‘Get better with Self-Care’ - International Self-Care Day — July 24

International Self-Care Day (ISD), on 24 July each year, provides a focus and opportunity to raise the profile of healthy lifestyle self-care programmes around the world. ISD is a device developed by the International Self-Care Foundation to promote self-care as a vital foundation of health. 
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The ISD Date
The International Self-Care Day, 24 July, symbolises that the benefits of self-care are experienced 24 hours a day, 7 days a week. In other words, the benefits of self-care are life-long and do not just relate to a single day. ISD on 24 July simply provides a good focus and opportunity to publicise or report on self-care in action programmes. Programme organisers may work around July 24 as convenient, for example in 2014 for practical convenience organising events on the third Sunday of July.
Each year ISF proposes a general theme for International Self-Care Day. For 24 July 2017, the theme is ‘Get better with Self-Care’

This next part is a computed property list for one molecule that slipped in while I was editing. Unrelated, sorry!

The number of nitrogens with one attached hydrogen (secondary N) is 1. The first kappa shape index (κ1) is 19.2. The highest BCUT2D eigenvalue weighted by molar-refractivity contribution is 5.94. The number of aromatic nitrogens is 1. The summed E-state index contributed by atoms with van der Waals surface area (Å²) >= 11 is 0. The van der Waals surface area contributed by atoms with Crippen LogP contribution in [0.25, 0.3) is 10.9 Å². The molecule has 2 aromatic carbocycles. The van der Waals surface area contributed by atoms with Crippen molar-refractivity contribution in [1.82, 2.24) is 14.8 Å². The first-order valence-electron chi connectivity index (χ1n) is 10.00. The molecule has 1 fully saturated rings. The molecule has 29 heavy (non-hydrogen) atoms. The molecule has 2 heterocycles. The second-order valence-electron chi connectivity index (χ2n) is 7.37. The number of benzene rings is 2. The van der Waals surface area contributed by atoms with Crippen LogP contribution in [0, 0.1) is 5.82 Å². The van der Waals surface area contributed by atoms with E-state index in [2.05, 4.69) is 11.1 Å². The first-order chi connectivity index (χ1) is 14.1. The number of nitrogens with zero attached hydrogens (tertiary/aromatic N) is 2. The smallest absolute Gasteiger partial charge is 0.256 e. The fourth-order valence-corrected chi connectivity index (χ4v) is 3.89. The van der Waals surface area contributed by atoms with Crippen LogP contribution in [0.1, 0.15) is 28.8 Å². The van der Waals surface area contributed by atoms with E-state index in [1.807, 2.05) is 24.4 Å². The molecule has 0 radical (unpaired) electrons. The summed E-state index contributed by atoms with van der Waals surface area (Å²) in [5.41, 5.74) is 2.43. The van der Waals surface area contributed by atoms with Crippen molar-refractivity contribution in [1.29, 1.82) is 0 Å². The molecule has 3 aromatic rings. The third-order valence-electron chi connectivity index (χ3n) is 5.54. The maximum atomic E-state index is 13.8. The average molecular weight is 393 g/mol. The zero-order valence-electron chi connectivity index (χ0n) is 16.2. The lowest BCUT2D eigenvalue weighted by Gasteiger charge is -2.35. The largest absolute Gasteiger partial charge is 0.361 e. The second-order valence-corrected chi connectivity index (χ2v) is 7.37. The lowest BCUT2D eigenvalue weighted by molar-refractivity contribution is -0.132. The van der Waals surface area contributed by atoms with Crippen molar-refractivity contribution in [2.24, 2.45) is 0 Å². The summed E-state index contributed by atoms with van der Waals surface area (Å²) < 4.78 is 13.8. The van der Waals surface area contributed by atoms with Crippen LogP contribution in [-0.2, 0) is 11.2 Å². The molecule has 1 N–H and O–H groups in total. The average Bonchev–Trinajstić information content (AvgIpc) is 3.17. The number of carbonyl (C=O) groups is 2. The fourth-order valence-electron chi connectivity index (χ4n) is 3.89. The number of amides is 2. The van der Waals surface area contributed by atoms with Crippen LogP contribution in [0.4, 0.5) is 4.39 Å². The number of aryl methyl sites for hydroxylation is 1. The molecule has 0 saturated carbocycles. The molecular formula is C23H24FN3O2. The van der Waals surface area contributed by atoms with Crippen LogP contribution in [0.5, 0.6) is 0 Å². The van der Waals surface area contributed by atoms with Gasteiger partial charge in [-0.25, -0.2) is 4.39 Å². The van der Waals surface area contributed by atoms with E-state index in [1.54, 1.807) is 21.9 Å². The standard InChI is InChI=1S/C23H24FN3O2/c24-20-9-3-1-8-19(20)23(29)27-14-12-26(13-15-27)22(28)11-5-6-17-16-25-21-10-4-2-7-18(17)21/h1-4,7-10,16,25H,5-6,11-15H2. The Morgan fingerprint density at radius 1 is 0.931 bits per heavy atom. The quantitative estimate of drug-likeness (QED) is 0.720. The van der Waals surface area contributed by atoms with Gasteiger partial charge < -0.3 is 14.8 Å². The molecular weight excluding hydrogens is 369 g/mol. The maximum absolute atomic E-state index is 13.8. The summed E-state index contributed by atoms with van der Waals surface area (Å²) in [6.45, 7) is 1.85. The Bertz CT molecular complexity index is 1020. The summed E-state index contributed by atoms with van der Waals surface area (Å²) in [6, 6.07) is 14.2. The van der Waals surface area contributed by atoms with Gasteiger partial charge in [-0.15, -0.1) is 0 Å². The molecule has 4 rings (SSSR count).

WHAT IS SELF-CARE?
The WHO 1998 definition is:
‘Self-Care is what people do for themselves to establish and maintain health, and to prevent and deal with illness. It is a broad concept encompassing hygiene (general and personal), nutrition (type and quality of food eaten), lifestyle (sporting activities, leisure etc), environmental factors (living conditions, social habits, etc.) socio-economic factors (income level, cultural beliefs, etc.) and self-medication.’

ISF proposes a framework for self-care which can conveniently be visualized and organised around seven ‘pillars’ or ‘domains’:
  1. Health literacy – includes: the capacity of individuals to obtain, process and understand basic health information and services needed to make appropriate health decisions
  2. Self-awareness of physical and mental condition – includes: knowing your body mass index (BMI), cholesterol level, blood pressure; engaging in health screening.
  3. Physical activity – practicing moderate intensity physical activity such as walking, cycling, or participating in sports at a desirable frequency.
  4. Healthy eating – includes: having a nutritious, balanced diet with appropriate levels of calorie intake.
  5. Risk avoidance or mitigation – includes: quitting tobacco, limiting alcohol use, getting vaccinated, practicing safe sex, using sunscreens.
  6. Good hygiene – includes: washing hands regularly, brushing teeth, washing food.
  7. Rational and responsible use of products, services, diagnostics and medicines – includes: being aware of dangers, using responsibly when necessary.


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